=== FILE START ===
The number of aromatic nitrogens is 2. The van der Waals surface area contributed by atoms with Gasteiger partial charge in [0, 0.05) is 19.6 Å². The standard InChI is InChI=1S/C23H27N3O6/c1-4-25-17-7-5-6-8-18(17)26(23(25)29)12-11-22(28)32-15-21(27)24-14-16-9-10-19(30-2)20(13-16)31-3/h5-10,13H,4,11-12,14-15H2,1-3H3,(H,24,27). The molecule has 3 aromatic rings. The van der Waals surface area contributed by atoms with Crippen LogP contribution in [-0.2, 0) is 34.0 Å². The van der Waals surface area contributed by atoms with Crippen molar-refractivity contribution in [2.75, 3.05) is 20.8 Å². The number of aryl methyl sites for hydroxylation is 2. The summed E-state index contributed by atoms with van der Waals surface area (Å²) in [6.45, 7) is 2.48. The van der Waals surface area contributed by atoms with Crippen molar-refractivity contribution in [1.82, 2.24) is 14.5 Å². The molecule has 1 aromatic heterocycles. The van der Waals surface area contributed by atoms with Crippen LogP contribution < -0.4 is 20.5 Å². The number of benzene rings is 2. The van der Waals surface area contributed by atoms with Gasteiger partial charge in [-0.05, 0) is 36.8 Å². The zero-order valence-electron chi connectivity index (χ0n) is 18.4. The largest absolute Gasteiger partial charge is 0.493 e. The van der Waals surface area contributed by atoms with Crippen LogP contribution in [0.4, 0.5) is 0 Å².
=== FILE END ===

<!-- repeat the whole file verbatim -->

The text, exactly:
The number of aromatic nitrogens is 2. The van der Waals surface area contributed by atoms with Gasteiger partial charge in [0, 0.05) is 19.6 Å². The standard InChI is InChI=1S/C23H27N3O6/c1-4-25-17-7-5-6-8-18(17)26(23(25)29)12-11-22(28)32-15-21(27)24-14-16-9-10-19(30-2)20(13-16)31-3/h5-10,13H,4,11-12,14-15H2,1-3H3,(H,24,27). The molecule has 3 aromatic rings. The van der Waals surface area contributed by atoms with Crippen LogP contribution in [-0.2, 0) is 34.0 Å². The van der Waals surface area contributed by atoms with Crippen molar-refractivity contribution in [2.75, 3.05) is 20.8 Å². The number of aryl methyl sites for hydroxylation is 2. The summed E-state index contributed by atoms with van der Waals surface area (Å²) in [6.45, 7) is 2.48. The van der Waals surface area contributed by atoms with Crippen molar-refractivity contribution in [1.82, 2.24) is 14.5 Å². The molecule has 1 aromatic heterocycles. The van der Waals surface area contributed by atoms with Crippen LogP contribution < -0.4 is 20.5 Å². The number of benzene rings is 2. The van der Waals surface area contributed by atoms with Gasteiger partial charge in [-0.05, 0) is 36.8 Å². The zero-order valence-electron chi connectivity index (χ0n) is 18.4. The largest absolute Gasteiger partial charge is 0.493 e. The van der Waals surface area contributed by atoms with Crippen LogP contribution in [0.4, 0.5) is 0 Å².